The file was only about twenty pages, and most of it was negative information. Daniel Wilson hadn't voted in his home district since the time of his disappearance. Neither had he started any lawsuits, mortgaged any real estate, filed for bankruptcy, used his credit cards, joined the armed forces, opened any bank accounts, or taken out a marriage license. His driver's license had expired a year after he disappeared and had never been renewed. At the time of his disappearance he had no points on his license and no criminal record. Since then, there had been no activity in his checking or savings accounts; the balances in each were a few hundred dollars. No income taxes or property taxes had been paid in seven years. None of this distinguished Daniel Wilson from somewhere between ten and fifteen percent of the population. I would need a lot more than this to convince a judge he was dead.

Toward the bottom of the pile I found an interim report by “JBF," who I knew to be Jonathan Franklin, an investigator I’d worked with before. According to the report, at the time of his disappearance Wilson was thirty years old, short to medium height, wiry build, brown hair and eyes. Paper-clipped to the corner of the first page was a black-and-white wallet-size formal photo of Wilson in a suit and tie. From the date on the back, it was probably his law school graduation portrait. Assuming he graduated at twenty-five, the picture was twelve years old. I had visions of showing it and asking people if they'd ever seen an average-looking guy with glasses and brown hair before. It was a pleasant-looking face; maybe a little bland, but presentable. His cheeks were smooth and pink, and he looked closer to twenty than twenty-five. His glasses weren't the wire-rimmed ones that were fashionable when I was in college, or the high-tech rimless models the yuppies wore now, but good old-fashioned ones, horn rimmed, with a heavy frame. He had the kind of face clients would trust.

The family background was minimal. Wilson's father had died when he was a child; his mother was still living and worked cleaning offices in Center City. She lived in the Overbrook section of west Philadelphia. There was one sibling, a sister, Lisa, two years older; a former nurse who now lived in a small town upstate. She’d been living in LA, if I remembered Louchs correctly. I figured her for a loyal daughter who’d moved back east to be close to their mother after Daniel’s death, or disappearance, or whatever it was. Neither Lisa nor Daniel had any children. Neither had ever been married.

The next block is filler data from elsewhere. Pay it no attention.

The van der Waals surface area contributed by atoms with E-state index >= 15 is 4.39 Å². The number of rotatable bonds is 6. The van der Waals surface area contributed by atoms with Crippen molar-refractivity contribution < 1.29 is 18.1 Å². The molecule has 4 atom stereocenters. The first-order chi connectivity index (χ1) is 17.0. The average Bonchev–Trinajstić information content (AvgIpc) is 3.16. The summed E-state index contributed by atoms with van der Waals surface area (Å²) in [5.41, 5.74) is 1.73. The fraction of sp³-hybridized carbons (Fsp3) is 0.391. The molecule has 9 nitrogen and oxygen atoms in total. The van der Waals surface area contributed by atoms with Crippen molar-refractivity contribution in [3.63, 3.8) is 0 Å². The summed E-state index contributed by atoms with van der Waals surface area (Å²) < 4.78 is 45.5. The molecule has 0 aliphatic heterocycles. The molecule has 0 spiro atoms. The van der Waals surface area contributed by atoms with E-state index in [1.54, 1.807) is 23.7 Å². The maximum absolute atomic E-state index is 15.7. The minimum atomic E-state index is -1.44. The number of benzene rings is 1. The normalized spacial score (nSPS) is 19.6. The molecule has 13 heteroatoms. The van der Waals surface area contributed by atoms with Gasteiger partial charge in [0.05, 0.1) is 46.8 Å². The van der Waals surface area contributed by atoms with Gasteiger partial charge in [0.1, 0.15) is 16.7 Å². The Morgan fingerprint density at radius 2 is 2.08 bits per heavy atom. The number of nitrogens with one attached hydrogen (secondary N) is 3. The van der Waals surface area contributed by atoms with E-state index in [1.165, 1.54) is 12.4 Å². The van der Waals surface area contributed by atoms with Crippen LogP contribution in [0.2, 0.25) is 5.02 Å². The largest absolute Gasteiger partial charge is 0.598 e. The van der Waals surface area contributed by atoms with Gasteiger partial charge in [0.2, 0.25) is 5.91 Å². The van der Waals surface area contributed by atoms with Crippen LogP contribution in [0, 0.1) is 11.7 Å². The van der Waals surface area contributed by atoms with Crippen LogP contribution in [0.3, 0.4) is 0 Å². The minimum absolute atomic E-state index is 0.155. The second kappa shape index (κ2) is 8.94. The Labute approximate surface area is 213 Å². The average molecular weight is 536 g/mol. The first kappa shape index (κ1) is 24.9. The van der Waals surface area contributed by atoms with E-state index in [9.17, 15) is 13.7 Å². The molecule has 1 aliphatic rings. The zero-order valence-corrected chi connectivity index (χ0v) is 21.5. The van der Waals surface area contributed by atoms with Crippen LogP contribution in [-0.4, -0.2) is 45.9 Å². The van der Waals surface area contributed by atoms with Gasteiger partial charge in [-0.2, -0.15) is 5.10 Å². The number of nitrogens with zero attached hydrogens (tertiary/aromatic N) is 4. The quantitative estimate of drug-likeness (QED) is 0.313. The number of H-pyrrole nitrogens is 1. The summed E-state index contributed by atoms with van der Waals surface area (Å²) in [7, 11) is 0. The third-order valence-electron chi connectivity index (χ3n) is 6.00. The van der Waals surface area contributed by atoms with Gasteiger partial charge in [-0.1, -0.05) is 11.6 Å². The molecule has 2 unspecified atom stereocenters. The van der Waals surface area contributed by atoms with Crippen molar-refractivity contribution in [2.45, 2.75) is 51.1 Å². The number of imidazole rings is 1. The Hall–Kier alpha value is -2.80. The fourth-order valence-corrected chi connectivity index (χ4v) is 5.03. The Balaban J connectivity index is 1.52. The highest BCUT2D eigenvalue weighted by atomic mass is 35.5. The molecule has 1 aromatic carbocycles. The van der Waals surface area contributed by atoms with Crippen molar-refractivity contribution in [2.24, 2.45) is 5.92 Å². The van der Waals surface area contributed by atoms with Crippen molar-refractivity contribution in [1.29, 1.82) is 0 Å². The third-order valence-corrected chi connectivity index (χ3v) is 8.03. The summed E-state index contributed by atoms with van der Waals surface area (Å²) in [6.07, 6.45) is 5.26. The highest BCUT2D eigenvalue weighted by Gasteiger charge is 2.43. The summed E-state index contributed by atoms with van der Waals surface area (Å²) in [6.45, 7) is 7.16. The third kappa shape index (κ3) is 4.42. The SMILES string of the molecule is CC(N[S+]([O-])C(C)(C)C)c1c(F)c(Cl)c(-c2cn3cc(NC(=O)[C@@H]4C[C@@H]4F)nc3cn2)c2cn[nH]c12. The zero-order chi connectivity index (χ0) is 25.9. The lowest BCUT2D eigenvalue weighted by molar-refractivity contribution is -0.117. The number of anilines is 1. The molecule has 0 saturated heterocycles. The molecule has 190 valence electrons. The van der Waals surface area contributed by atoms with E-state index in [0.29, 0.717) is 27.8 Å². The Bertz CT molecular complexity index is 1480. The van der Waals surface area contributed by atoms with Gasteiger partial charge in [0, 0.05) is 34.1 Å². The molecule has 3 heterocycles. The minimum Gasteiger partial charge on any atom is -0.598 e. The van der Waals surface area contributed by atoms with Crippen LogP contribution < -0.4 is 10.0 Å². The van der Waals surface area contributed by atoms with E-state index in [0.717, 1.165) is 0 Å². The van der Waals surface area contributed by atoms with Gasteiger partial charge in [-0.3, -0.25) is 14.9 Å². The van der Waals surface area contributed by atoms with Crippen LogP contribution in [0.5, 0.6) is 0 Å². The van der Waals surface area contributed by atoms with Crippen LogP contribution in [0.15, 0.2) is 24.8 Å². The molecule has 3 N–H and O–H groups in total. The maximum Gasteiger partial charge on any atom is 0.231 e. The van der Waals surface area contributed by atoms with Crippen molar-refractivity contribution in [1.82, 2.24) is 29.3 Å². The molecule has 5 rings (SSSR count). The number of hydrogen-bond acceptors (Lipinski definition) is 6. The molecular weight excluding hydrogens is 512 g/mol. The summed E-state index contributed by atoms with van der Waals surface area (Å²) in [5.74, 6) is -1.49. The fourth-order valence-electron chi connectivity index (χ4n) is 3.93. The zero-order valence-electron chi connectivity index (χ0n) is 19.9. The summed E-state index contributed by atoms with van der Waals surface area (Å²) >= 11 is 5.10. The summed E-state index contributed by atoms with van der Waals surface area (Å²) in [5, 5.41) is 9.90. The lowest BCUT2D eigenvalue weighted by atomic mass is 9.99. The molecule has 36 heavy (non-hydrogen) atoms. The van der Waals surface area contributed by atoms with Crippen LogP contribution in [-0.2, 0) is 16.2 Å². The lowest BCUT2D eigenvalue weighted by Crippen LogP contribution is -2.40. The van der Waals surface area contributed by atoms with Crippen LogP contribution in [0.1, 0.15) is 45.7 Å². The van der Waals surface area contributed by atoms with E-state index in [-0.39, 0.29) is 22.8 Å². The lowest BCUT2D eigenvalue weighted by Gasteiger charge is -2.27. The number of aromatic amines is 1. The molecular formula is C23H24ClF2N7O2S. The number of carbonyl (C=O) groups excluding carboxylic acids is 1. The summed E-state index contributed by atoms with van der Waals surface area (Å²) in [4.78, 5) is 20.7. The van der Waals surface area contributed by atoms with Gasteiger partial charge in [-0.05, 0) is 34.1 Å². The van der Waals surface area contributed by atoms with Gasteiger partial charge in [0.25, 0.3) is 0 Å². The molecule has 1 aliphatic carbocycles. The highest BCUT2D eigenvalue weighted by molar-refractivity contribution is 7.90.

Franklin had come up with some more about Wilson's grade and high school education. Wilson was consistently a superior student; not brilliant, but always near the top of the class. He was seldom absent, hardly ever late with work assignments, and never a discipline problem. Several of his high school classmates had been contacted; they remembered him as serious and hardworking. He played no sports but was active with the school literary magazine and the newspaper: He had a few dates, but no one remembered a steady girlfriend.

Except to tell me that he'd attended Gettysburg College, was secretary of the Photography Club, and obtained a degree in history, the college section was a blank. I wasn't surprised; in high school everybody knows everybody. But people are too busy in college to know more than a couple of people well. Investigating backgrounds at the college level is usually helpful only if the subject was very well known or if the school was very small. I was reading with only half my attention by then; I was trying to imagine what kind of man was behind that picture. And what was the judge going to make of him. I hoped he wouldn't decide that Wilson was the kind of loner who would pull up stakes and disappear without a word to anybody.

The next section was hardly more help. After college, three years at Temple Law School, graduating about one-third of the way from the top. He passed the bar on the first try and set up practice in Center City with a classmate, Leo Strasnick. When Wilson disappeared five years later, the partnership already had three associates, with offices in Philadelphia and Norristown. Nice growth.

I rubbed my eyes and looked at my watch. It was nearly one, and this was the only business day before the day of the hearing. The rest of the file would have to wait.

One of the advantages of Suburban Station was plenty of phone booths. My investigation got off on the right foot. Not only was Leo Strasnick available, he agreed to see me at four that afternoon. His office was only a few blocks from the station.

I tried Shreiner's next.

"Shreiner Security Agency. How may we help you?" She sounded like a recording of herself.

"Mr. Franklin, please."

“And whom may I say is calling?

"She was good. If my gross ever broke into seven figures, I promised myself I would get a receptionist who talked that well. And to take lessons from her.

“Just say I'm calling regarding the Wilson case. " I was curious to see if that would be enough to get me through.

“Yeah, this is Jon Franklin," was all he said, but it was enough. Something was bothering him. His words were unnaturally clipped, and his voice was too loud and too fast.

“Hello, Jon, this is Dave Garrett--"

“You said you were calling about Wilson?”

“Yeah, right," I said as casually as I could “Remember me, Jon? We worked together on those tools disappearing out of Sun Shipbuilding? I was--"

"I remember. " Then his voice got softer. "Dave, what do you have to do with this? We're not in the Wilson case."

"I've just taken it over. " There was silence on the other end. "I've read your report and I assume there's more than you had time to put in writing. " More silence. "Look, Jon, the case is coming up Monday, for Christ's sake. Cut me some slack."